Microsoft's announced the April lineup of Xbox Games With Gold and it's a tidy list.
Crytek boss Cevat Yerli on unpaid wages, Ryse 2 and the future.
10th October 2014
4th September 2014
7th August 2014
21st February 2014
18th December 2013
11th December 2013
25th November 2013
22nd November 2013
21st November 2013
21st November 2013
1st November 2013
26th October 2013
17th October 2013
30th September 2013
17th September 2013
4th September 2013
22nd August 2013
22nd May 2013
Far Cry, Crysis and Ryse developer Crytek has broken its silence following reports of unpaid wages to say it's letting go of multiple studios.
Crytek is in trouble once again, with staff saying they have suffered delayed wages for months.
The Federal Trade Commission has clamped down on a YouTuber group that failed to disclose they were paid by Microsoft to say nice things about Xbox One and its games.
Hot on the heels of the disappointing Dead Rising 3 port, Xbox One's other temporary launch exclusive, Ryse, is now primed and ready for release on PC. We had a chance to take a look at an unfinished demo build a couple weeks back, but now that we've spent some time with the release code we can finally explore it in greater detail.
Crytek's games have always been known for pushing the visual envelope and Ryse represents the latest iteration of its impressive CryEngine technology. Crysis 3 was a demanding but highly scalable game on the PC and, from what we've experienced, Crytek's latest release follows suit. Perhaps more than any other game to date, Ryse comes close to delivering the kind of experience you'd expect from a pre-rendered CG film. The game ships as a DX11 64-bit only release, unlike Crysis 3, no doubt as a result of the memory requirements and its Xbox One origins. There was talk of support for AMD's Mantle but this has not materialised and Crytek has stated that it will not be added at a later date.
We primarily tested the release code on a PC build using an Intel Core i5 3570K clocked at 4.4GHz with 16GB of DDR3 RAM, an Nvidia GTX 780, and Windows 8.1 x64 with updated drivers across the board (we're hoping for a new driver from Nvidia soon with Ryse-specific optimisations, but it's not here yet). We did not test SLI and Nvidia hasn't released a new profile yet anyway, but based on Crysis 3, it should hopefully scale very well. We also tested the game on a number of other configurations to get a better understanding of how performance scales across a variety of systems - and the results are intriguing.
It's been 10 months since the release of Ryse on Xbox One - one of the most fascinating games of the next-gen launch period. Crytek's hack-and-slash title stood proud as one of the most technologically advanced - and utterly beautiful - games of that wonderful, chaotic period. While the technological prowess of the Microsoft console came under repeated fire at launch, Ryse demonstrated that Xbox One was a contender - that it could compete. There was just one problem - for all its technical sophistication, the extremely repetitive gameplay was a severe disappointment.
The PC version of Ryse won't include the micro-transactions found in the Xbox One version of the game, developer Crytek has announced.
The PC version of Ryse: Son of Rome launches on 10th October 2014.
That's according to the game's Steam page. There it costs £34.99.
Developer Crytek is self-publishing the digital version of the gory action game. Publisher Deep Silver will distribute a boxed version.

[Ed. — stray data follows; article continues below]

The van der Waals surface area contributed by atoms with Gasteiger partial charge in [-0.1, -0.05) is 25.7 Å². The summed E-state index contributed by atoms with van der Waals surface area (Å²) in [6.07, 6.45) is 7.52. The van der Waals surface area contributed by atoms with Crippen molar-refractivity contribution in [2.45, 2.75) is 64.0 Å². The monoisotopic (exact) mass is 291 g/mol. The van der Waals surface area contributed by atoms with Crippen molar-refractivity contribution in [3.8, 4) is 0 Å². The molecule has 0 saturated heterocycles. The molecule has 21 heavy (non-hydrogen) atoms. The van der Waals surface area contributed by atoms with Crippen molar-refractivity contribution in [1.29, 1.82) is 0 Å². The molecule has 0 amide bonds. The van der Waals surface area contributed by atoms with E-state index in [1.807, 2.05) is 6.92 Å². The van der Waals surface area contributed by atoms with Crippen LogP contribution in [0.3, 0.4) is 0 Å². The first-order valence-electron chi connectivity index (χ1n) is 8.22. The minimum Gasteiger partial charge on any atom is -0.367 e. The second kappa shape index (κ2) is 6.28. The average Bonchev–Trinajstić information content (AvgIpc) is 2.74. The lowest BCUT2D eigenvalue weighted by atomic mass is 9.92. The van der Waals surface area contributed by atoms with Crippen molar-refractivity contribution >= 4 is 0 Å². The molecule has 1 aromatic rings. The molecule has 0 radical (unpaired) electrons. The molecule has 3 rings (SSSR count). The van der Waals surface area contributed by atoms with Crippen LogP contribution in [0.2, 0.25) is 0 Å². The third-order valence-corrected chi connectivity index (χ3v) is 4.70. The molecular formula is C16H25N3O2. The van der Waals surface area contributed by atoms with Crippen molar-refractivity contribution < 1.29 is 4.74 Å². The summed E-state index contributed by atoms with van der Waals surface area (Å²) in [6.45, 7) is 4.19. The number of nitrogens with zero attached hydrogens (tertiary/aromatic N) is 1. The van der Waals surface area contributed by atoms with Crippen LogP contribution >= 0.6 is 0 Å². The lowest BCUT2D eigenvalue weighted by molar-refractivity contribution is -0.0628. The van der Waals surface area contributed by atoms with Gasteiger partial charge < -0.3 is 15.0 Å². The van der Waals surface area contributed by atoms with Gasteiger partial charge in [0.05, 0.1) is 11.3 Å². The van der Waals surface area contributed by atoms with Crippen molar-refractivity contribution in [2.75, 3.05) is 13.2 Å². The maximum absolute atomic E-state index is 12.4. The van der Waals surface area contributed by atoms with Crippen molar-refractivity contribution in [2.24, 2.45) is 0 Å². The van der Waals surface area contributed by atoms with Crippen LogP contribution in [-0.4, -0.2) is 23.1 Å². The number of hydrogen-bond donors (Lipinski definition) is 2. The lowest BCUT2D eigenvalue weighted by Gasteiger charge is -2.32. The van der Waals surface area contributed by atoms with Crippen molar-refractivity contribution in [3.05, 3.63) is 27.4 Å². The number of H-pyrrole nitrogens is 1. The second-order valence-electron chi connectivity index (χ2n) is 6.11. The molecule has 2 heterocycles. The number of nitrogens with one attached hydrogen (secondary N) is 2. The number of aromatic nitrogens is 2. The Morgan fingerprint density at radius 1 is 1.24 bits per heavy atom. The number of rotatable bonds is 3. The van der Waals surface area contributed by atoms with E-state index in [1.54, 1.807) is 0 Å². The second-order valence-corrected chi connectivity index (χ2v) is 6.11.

It's been tough at Crytek this year.
Xbox One launch title Ryse: Son of Rome launches on PC later this year, developer Crytek has announced.
Crytek will self-publish the digital version of the gory action game. Publisher Deep Silver will distribute a boxed version.
The PC release supports 4K resolution and includes all Ryse DLC packs that have released since the game's launch on Xbox One in November 2013.
Last month reports were emerging that Crysis and Ryse: Son of Rome developer Crytek was in dire straits financially. Various sources came forward about staff being months behind in payments while a proposed deal with Microsoft to secure funding for a Ryse sequel fell through when Crytek remained adamant that it wasn't willing to give up its IP.
Yesterday Kotaku reported that Ryse 2 had been canned because of a conflict between Crytek and Microsoft over who would own the rights to the franchise.
Ryse: Son of Rome was once set to feature a mission editor mode where players could set objectives and challenges in the game's co-op mode via a SmartGlass app. That features is no longer on the docket.
A Microsoft spokesperson confirmed the feature was nixed in a statement to Polygon. "After careful consideration, we have decided to cease development on Ryse: Son of Rome's challenge editor and focus on improving and expanding fans' experience with the game through both free content updates and purchased add-on packs," Microsoft said. "We look forward to sharing more details soon."
In other Ryse news, the spartan brawler will receive the Mars' Chosen Pack DLC on 28th February, which adds five new maps, a new character skin, and a co-op survival mode for $8.99 (about £5). The full game is currently on sale digitally for £34.99 - £10 less than retail - as Microsoft experiments with cheaper digital pricing.
UPDATE 16.08PM The UK sale price of Ryse will be £34.99, Microsoft has confirmed.
A free update for Xbox One exclusive Ryse has been released that adds two new level events.
Slaying barbarians in the arena will apparently cause the events to randomly occur across a variety of maps. In one, an enemy turret will appear and bombard you with arrows until you destroy it.
In the other, Reward Statues of Roman deities will sprout from the sands and offer one-time buff bonuses to your health or focus attributes. That's sandy.
Microsoft has hiked the price of its Xbox One exclusive games by £5 on the Xbox Games Store.
When the Xbox One launched on 22nd November the digital versions of Dead Rising 3, Ryse: Son of Rome and Forza Motorsport 5 were available for £44.99. Now, they're £49.99.
Microsoft failed to explain the decision when contacted by Eurogamer, but did point to potential deals and promotions that may be announced in the future.